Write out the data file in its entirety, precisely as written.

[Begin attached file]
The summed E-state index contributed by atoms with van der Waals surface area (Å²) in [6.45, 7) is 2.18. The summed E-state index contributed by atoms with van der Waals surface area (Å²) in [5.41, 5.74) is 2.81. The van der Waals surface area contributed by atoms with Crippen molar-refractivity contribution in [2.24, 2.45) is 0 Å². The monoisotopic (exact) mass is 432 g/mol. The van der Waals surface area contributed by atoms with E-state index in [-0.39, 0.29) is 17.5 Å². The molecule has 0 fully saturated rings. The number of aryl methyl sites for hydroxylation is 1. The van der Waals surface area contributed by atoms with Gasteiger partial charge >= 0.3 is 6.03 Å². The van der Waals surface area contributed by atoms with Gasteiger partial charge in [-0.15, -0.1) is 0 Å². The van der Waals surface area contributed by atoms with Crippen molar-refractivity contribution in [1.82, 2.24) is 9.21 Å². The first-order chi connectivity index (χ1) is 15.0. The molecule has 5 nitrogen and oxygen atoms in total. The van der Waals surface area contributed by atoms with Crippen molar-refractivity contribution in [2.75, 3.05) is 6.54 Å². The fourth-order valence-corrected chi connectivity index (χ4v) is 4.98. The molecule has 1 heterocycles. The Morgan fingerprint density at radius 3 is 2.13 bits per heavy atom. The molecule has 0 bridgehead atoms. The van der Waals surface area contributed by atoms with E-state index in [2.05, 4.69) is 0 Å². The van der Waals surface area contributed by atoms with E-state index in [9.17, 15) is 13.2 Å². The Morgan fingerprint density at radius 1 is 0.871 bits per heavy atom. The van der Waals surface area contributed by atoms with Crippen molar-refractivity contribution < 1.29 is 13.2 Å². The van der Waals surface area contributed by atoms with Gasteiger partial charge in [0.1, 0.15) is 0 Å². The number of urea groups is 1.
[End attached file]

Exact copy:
The summed E-state index contributed by atoms with van der Waals surface area (Å²) in [6.45, 7) is 2.18. The summed E-state index contributed by atoms with van der Waals surface area (Å²) in [5.41, 5.74) is 2.81. The van der Waals surface area contributed by atoms with Crippen molar-refractivity contribution in [2.24, 2.45) is 0 Å². The monoisotopic (exact) mass is 432 g/mol. The van der Waals surface area contributed by atoms with E-state index in [-0.39, 0.29) is 17.5 Å². The molecule has 0 fully saturated rings. The number of aryl methyl sites for hydroxylation is 1. The van der Waals surface area contributed by atoms with Gasteiger partial charge >= 0.3 is 6.03 Å². The van der Waals surface area contributed by atoms with Gasteiger partial charge in [-0.15, -0.1) is 0 Å². The van der Waals surface area contributed by atoms with Crippen molar-refractivity contribution in [1.82, 2.24) is 9.21 Å². The first-order chi connectivity index (χ1) is 15.0. The molecule has 5 nitrogen and oxygen atoms in total. The van der Waals surface area contributed by atoms with Crippen molar-refractivity contribution in [2.75, 3.05) is 6.54 Å². The fourth-order valence-corrected chi connectivity index (χ4v) is 4.98. The molecule has 1 heterocycles. The Morgan fingerprint density at radius 3 is 2.13 bits per heavy atom. The molecule has 0 bridgehead atoms. The van der Waals surface area contributed by atoms with E-state index in [2.05, 4.69) is 0 Å². The van der Waals surface area contributed by atoms with E-state index in [9.17, 15) is 13.2 Å². The Morgan fingerprint density at radius 1 is 0.871 bits per heavy atom. The van der Waals surface area contributed by atoms with Crippen molar-refractivity contribution < 1.29 is 13.2 Å². The van der Waals surface area contributed by atoms with Gasteiger partial charge in [0.1, 0.15) is 0 Å². The number of urea groups is 1.